The above is a taste of what we have learned of the culture so far. Here are some more stories:
We bought our first tukew (machete)! We paid 180 pesos for it (approx. 4 USD). Locals make tukews out of whatever scrap-metal they can find. For example, a shock spring from a car can be melted down and molded into a tukew. It will then be tempered through heating in a fire and rapid cooling with water. Our particular tukew is about two feet long and quite sturdy. So far we have used it for cutting the grass and banana trees around our hut and opening niyug (coconut). In addition to the tukew, we also bought a large basket (big enough for Becca to fit in). We paid 250 pesos for it (approx. 6 USD). These items are considered high-price items. Smaller baskets can be bought for 50 pesos (a little over 1 USD). The smaller baskets usually take the local women about a week to make.
Over the last few weeks I have had several firsts at the clinic. I placed my first stitches and performed my first prostate exam! These were great learning experiences. Being here also gives me a feel for what it is like to be on call 24/7. Having 3 inpatients during the last two weeks has been enlightening. Thankfully, Becca, Joha (another nurse here), and myself are able to share the load of checking on the patients at night.
Several Sabbaths ago I was called to a village 30 minutes away for an older man who had stroke-like symptoms. Once at the village I assessed the man and instructed the natives to carry him down to the clinic. It was pretty amazing watching the eight of them carry their father in a stretcher down the steep slippery trail at a running pace. Over the next week we took care of him. The stroke caused total right-sided paralysis. Amazingly, he could still sit himself up, eat, and talk (a little). We even had him carried to the Christmas school play that occurred during his inpatient stay.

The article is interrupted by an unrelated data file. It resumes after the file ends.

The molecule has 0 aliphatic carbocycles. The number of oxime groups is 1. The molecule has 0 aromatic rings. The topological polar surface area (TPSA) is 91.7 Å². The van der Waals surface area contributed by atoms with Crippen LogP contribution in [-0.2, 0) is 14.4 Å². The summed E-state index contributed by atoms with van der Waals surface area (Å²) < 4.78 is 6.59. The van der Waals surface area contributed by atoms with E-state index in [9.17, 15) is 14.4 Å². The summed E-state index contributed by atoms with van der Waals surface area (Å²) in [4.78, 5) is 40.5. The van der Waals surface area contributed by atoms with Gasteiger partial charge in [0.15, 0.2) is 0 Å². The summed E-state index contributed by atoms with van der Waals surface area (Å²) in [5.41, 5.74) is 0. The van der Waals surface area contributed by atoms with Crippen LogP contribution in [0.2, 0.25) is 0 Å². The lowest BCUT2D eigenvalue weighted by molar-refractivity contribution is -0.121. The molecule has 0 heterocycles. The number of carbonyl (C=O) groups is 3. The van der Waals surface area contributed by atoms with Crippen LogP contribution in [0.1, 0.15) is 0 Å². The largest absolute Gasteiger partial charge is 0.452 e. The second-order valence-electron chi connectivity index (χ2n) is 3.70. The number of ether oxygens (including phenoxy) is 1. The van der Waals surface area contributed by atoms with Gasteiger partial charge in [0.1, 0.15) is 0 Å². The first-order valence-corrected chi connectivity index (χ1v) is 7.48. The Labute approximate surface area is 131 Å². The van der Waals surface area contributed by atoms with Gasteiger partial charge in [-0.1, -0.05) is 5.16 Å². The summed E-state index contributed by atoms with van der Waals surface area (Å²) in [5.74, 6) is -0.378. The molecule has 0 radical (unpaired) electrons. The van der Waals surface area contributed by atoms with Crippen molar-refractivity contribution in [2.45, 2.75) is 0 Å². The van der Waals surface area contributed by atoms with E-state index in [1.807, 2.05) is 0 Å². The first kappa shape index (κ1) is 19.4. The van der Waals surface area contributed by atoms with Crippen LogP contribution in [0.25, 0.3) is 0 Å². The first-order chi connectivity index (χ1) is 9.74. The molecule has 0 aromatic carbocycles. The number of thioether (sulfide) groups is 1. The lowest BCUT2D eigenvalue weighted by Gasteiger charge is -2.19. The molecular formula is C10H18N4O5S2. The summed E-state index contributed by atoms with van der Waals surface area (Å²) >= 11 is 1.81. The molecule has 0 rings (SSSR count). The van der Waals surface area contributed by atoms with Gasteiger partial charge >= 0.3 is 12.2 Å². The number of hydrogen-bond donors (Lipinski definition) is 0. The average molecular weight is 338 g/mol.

Overlapping the stay of the stroke patient, another inpatient, the son of a local witch doctor, was also here for a week. He came in with severe typhoid and malaria. His neuro status was markedly impaired and he would have died in a short time had he not come to the clinic. During this time, the father became a big help around the clinic. He kept the grass mowed, the front concrete slab clean, and even came to church on Sabbath. When we sent them home after the child improved we prayed that the experience would help the father and his family to have a better perspective for the Christians.
A month ago some of the missionaries went to the lowlands to get food and supplies. During that time Becca and I were given the responsibility of watching one of the other missionary’s kittens. Innocent though it seems, the experience tested my patience more than anything else so far. The kitten’s name is Gebi (pronounced “Gubby” which means ‘night’ in Palawano). He is a black, two month-old cat. It’s a cute kitty, but it meows so much that it starts to sound like a giant, annoying mosquito. We tried everything; feeding it, holding it, sleeping with it, bathing it, brushing it, playing with it, etc. It would only briefly be quiet while eating and playing. I would lie in bed at night thinking of ways to take out its vocal cords, or create a sound-proof box to keep it in. Needless-to-say, I was very relieved when the other missionaries returned a week later. Also, fortunately, over the last several weeks it has seemed to have matured out of its incessant-meowing stage and we have become friends. It’s fun watching him chase the chickens and even occasionally attacking one of the local dogs ten times his size!
For Christmas we all got together at the George’s house and had delicious food, watched “It’s A Wonderful Life”, and read Christmas stories. Even though we are far from our families and home, it was a special time. Being with the George’s and other missionaries has helped us have a greater understanding of what it means to be a foreign missionary. It means integrating into the culture God places you, using your talents to the best of your ability, being flexible, pouring your heart into the people, juggling many responsibilities, and trusting in God (important attributes anywhere).
We think of everyone at home during this holiday season and pray for your health, safety, and spiritual strength. Again, we thank you for your prayers and support. Successful mission projects like this would not be possible without you. Have a great new year, and may your resolution be to know God better this year than ever before.
Jon & Becca